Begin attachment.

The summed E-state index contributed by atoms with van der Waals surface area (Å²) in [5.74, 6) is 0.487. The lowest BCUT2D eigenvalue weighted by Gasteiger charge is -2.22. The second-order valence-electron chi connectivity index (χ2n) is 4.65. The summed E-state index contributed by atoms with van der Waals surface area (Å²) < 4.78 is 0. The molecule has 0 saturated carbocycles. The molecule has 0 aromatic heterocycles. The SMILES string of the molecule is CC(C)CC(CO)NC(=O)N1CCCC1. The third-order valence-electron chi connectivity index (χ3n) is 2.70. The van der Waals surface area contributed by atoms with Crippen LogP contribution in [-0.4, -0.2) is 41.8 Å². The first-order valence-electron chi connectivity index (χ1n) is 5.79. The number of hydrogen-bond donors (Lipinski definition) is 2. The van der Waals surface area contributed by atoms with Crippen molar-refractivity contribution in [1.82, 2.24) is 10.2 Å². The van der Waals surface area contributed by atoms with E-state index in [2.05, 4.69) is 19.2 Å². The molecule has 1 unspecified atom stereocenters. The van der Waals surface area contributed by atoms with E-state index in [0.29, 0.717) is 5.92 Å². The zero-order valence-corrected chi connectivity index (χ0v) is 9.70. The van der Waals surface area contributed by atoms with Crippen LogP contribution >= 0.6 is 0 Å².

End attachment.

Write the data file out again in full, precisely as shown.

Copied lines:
The summed E-state index contributed by atoms with van der Waals surface area (Å²) in [5.74, 6) is 0.487. The lowest BCUT2D eigenvalue weighted by Gasteiger charge is -2.22. The second-order valence-electron chi connectivity index (χ2n) is 4.65. The summed E-state index contributed by atoms with van der Waals surface area (Å²) < 4.78 is 0. The molecule has 0 saturated carbocycles. The molecule has 0 aromatic heterocycles. The SMILES string of the molecule is CC(C)CC(CO)NC(=O)N1CCCC1. The third-order valence-electron chi connectivity index (χ3n) is 2.70. The van der Waals surface area contributed by atoms with Crippen LogP contribution in [-0.4, -0.2) is 41.8 Å². The first-order valence-electron chi connectivity index (χ1n) is 5.79. The number of hydrogen-bond donors (Lipinski definition) is 2. The van der Waals surface area contributed by atoms with Crippen molar-refractivity contribution in [1.82, 2.24) is 10.2 Å². The van der Waals surface area contributed by atoms with E-state index in [2.05, 4.69) is 19.2 Å². The molecule has 1 unspecified atom stereocenters. The van der Waals surface area contributed by atoms with E-state index in [0.29, 0.717) is 5.92 Å². The zero-order valence-corrected chi connectivity index (χ0v) is 9.70. The van der Waals surface area contributed by atoms with Crippen LogP contribution >= 0.6 is 0 Å².